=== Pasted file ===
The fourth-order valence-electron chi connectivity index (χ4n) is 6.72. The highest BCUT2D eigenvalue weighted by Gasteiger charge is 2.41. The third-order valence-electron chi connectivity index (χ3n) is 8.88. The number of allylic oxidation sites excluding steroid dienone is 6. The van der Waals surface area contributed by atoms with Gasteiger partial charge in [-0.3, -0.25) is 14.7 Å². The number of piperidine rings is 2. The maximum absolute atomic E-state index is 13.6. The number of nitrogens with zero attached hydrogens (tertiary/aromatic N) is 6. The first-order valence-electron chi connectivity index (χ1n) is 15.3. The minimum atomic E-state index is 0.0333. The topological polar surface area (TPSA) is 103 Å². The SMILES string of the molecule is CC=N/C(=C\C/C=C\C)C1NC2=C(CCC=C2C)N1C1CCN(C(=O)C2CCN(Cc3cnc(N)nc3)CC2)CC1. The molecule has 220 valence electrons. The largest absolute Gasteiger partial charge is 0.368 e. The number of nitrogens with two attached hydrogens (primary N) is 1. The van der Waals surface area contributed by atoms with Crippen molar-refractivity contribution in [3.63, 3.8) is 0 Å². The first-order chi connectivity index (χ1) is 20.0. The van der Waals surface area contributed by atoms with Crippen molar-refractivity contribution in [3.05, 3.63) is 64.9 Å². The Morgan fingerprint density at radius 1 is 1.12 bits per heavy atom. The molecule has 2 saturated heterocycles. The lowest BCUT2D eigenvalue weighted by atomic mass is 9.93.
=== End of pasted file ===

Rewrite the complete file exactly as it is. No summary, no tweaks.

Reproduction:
The fourth-order valence-electron chi connectivity index (χ4n) is 6.72. The highest BCUT2D eigenvalue weighted by Gasteiger charge is 2.41. The third-order valence-electron chi connectivity index (χ3n) is 8.88. The number of allylic oxidation sites excluding steroid dienone is 6. The van der Waals surface area contributed by atoms with Gasteiger partial charge in [-0.3, -0.25) is 14.7 Å². The number of piperidine rings is 2. The maximum absolute atomic E-state index is 13.6. The number of nitrogens with zero attached hydrogens (tertiary/aromatic N) is 6. The first-order valence-electron chi connectivity index (χ1n) is 15.3. The minimum atomic E-state index is 0.0333. The topological polar surface area (TPSA) is 103 Å². The SMILES string of the molecule is CC=N/C(=C\C/C=C\C)C1NC2=C(CCC=C2C)N1C1CCN(C(=O)C2CCN(Cc3cnc(N)nc3)CC2)CC1. The molecule has 220 valence electrons. The largest absolute Gasteiger partial charge is 0.368 e. The number of nitrogens with two attached hydrogens (primary N) is 1. The van der Waals surface area contributed by atoms with Crippen molar-refractivity contribution in [3.63, 3.8) is 0 Å². The first-order chi connectivity index (χ1) is 20.0. The van der Waals surface area contributed by atoms with Crippen molar-refractivity contribution in [3.05, 3.63) is 64.9 Å². The Morgan fingerprint density at radius 1 is 1.12 bits per heavy atom. The molecule has 2 saturated heterocycles. The lowest BCUT2D eigenvalue weighted by atomic mass is 9.93.